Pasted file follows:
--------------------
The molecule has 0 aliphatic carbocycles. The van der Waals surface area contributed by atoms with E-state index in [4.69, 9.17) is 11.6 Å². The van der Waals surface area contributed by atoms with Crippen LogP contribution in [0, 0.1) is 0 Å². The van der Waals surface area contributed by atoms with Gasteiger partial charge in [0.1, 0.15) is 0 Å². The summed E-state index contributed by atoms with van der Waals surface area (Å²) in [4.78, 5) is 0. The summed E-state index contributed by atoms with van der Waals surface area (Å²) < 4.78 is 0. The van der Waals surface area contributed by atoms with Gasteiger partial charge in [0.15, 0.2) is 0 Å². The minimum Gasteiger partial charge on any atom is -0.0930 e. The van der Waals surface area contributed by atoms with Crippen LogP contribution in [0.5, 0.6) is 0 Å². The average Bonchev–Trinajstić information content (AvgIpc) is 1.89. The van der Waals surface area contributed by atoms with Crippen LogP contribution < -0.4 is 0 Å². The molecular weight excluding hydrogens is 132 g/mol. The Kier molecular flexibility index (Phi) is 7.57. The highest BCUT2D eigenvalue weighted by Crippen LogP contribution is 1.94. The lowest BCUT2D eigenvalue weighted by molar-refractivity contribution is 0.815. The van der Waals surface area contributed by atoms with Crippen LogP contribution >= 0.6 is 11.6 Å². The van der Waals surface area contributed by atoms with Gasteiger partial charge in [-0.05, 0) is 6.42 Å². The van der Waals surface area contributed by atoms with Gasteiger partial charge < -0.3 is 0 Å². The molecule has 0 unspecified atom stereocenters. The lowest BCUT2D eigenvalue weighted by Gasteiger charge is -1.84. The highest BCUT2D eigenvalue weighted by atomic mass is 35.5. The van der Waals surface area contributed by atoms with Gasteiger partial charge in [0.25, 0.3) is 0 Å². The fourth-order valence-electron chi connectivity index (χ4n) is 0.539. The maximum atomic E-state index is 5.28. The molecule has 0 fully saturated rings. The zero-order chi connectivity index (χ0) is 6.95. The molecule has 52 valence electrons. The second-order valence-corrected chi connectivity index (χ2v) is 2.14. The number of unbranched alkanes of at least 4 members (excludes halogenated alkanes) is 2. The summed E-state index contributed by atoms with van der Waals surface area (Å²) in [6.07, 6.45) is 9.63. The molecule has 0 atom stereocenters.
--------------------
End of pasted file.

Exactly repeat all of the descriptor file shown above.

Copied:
The molecule has 0 aliphatic carbocycles. The van der Waals surface area contributed by atoms with E-state index in [4.69, 9.17) is 11.6 Å². The van der Waals surface area contributed by atoms with Crippen LogP contribution in [0, 0.1) is 0 Å². The van der Waals surface area contributed by atoms with Gasteiger partial charge in [0.1, 0.15) is 0 Å². The summed E-state index contributed by atoms with van der Waals surface area (Å²) in [4.78, 5) is 0. The summed E-state index contributed by atoms with van der Waals surface area (Å²) < 4.78 is 0. The van der Waals surface area contributed by atoms with Gasteiger partial charge in [0.15, 0.2) is 0 Å². The minimum Gasteiger partial charge on any atom is -0.0930 e. The van der Waals surface area contributed by atoms with Crippen LogP contribution in [0.5, 0.6) is 0 Å². The average Bonchev–Trinajstić information content (AvgIpc) is 1.89. The van der Waals surface area contributed by atoms with Crippen LogP contribution < -0.4 is 0 Å². The molecular weight excluding hydrogens is 132 g/mol. The Kier molecular flexibility index (Phi) is 7.57. The highest BCUT2D eigenvalue weighted by Crippen LogP contribution is 1.94. The lowest BCUT2D eigenvalue weighted by molar-refractivity contribution is 0.815. The van der Waals surface area contributed by atoms with Crippen LogP contribution >= 0.6 is 11.6 Å². The van der Waals surface area contributed by atoms with Gasteiger partial charge in [-0.05, 0) is 6.42 Å². The van der Waals surface area contributed by atoms with Gasteiger partial charge < -0.3 is 0 Å². The molecule has 0 unspecified atom stereocenters. The lowest BCUT2D eigenvalue weighted by Gasteiger charge is -1.84. The highest BCUT2D eigenvalue weighted by atomic mass is 35.5. The van der Waals surface area contributed by atoms with Gasteiger partial charge in [0.25, 0.3) is 0 Å². The fourth-order valence-electron chi connectivity index (χ4n) is 0.539. The maximum atomic E-state index is 5.28. The molecule has 0 fully saturated rings. The zero-order chi connectivity index (χ0) is 6.95. The molecule has 52 valence electrons. The second-order valence-corrected chi connectivity index (χ2v) is 2.14. The number of unbranched alkanes of at least 4 members (excludes halogenated alkanes) is 2. The summed E-state index contributed by atoms with van der Waals surface area (Å²) in [6.07, 6.45) is 9.63. The molecule has 0 atom stereocenters.